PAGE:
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As far as I am aware, the latest spectral types that have been assigned are around Y2, for objects like WISE 0855-0714 that have temperatures around 250 K or so. I've also seen several directly-imaged exoplanets have had their spectra classified as L- or T-type (e.g. Bonnefoy et al. 2016 who find that the giant planets HR 8799 d and e are good matches for L6–L8 dwarfs).

Jupiter is colder and less massive than the observed Y dwarfs and differs from isolated brown dwarfs because it is being illuminated by the Sun, but there is thermal emission which could be observed from the nightside of the planet. Has Jupiter's nightside spectrum (i.e. the spectrum of Jupiter excluding contributions from reflected sunlight) been observed in sufficient detail to compare it to the spectra of Y dwarfs, and if so does it fit the trends observed in spectral type Y or is it so different that it cannot be spectrally classified as a Y dwarf?

For clarity: I am asking purely in terms of spectral classification, i.e. the classification of the spectrum. I am not asking about whether Jupiter is a brown dwarf making the Sun+Jupiter a binary system. That has been asked elsewhere.

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According to this article:

(https://iopscience.iop.org/article/10.3847/1538-4365/ac886a#:~:text=The%20visual%20and%20near%2Dinfrared,and%20ammonia%20(NH3).)

"The visual and near-infrared (below 3.5 μm) spectrum of Jupiter is dominated by reflected solar light with absorption bands primarily from methane (CH4), phosphine (PH3), and ammonia (NH3)."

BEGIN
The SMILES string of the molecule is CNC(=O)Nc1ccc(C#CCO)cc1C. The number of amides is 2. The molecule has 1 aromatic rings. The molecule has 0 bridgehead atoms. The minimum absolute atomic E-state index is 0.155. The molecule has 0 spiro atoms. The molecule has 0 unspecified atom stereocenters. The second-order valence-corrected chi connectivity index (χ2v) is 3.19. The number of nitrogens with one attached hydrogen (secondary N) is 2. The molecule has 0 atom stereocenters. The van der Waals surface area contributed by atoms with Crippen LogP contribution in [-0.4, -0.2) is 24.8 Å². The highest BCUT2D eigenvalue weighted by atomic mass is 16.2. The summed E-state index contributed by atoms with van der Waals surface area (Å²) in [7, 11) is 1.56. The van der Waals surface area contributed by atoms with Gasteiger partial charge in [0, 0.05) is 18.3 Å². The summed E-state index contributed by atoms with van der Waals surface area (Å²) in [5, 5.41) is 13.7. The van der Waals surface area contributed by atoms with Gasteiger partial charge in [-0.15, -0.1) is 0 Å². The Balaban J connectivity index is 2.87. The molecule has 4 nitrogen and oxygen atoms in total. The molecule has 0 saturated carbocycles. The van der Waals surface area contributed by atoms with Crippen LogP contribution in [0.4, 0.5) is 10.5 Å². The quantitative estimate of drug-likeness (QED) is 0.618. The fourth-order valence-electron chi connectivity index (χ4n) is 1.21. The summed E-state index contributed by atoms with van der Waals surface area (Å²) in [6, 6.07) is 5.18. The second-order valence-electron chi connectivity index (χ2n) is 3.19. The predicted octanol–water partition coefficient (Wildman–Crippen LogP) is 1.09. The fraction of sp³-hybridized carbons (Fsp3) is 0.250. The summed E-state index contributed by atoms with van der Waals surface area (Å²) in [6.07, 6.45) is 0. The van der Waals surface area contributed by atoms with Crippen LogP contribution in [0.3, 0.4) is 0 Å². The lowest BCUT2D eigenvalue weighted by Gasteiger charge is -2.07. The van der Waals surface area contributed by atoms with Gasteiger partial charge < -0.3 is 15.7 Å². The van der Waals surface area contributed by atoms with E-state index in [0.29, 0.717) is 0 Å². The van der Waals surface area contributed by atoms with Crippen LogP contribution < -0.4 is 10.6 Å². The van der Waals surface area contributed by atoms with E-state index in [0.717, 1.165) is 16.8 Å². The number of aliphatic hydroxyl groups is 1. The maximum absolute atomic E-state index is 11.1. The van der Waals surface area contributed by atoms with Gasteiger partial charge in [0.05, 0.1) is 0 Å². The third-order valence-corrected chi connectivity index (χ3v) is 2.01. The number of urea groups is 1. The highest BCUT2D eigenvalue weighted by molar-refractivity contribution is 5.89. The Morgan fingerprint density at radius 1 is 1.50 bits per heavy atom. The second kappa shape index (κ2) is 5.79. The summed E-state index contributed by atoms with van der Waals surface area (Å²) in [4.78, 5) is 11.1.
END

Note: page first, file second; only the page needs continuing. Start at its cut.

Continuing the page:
Now, Wikipedia states that water, methane, carbon monoxide, carbon dioxide, and ammonia, were detected in a class Y brown dwarf (WISE 0359−5401). We see that there are many similarities with the spectra of WISE 0359−5401 and Jupiter, in particular the methane and ammonia. So there are many similarities between the spectra of Jupiter and the spectra of brown dwarfs. One main difference is that Jupiter would be colder, so its peak wavelength would be longer. (0.01776 millimeters), as opposed to 0.005796 millimeters for class Y brown dwarfs assuming a temperature of 500 K (I used Wein's Law). So Jupiter and class Y brown dwarfs do have many similarities, but the temperature difference and the absence of deuterium fusion in Jupiter cause differences.

Edit: "A planet absorbs energy from the Sun in the form of light and converts the energy into heat. The heat is then reradiated back into space (mostly from the nightside of the planet). Based on how much energy Jupiter absorbs from the Sun, then its mean temperature should be 105 K (about -280 F). However, IR and radio measurements of Jupiter show that it has a mean temperature of 125 K, or 20 degrees too warm. In other words, Jupiter radiates about twice as much energy as it receives. Conservation of energy requires that this heat come from someplace and the only reservoir is the core of Jupiter. Thus, this extra heat is leftover energy from the time of Jupiter's formation." This article from http://homework.uoregon.edu/pub/emj/121/lectures/jupint.html does indicate similarities from Jupiter and Class Y brown dwarfs. They both gain energy from gravitational contraction. However, Jupiter's emission is mostly from remitted radiation from the Sun, unlike Brown dwarfs which undergo deuterium fusion.

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  • $\begingroup$ The coolest Y dwarfs have temperature similar to Jupiter. Why are you discussing a 500K object? The question also specifically asks about the night side Jupiter spectrum, which of course is not dominated by reflected light from the Sun. Deuterium fusion does take place in brown dwarfs. $\endgroup$
    – ProfRob
    Mar 9 at 21:14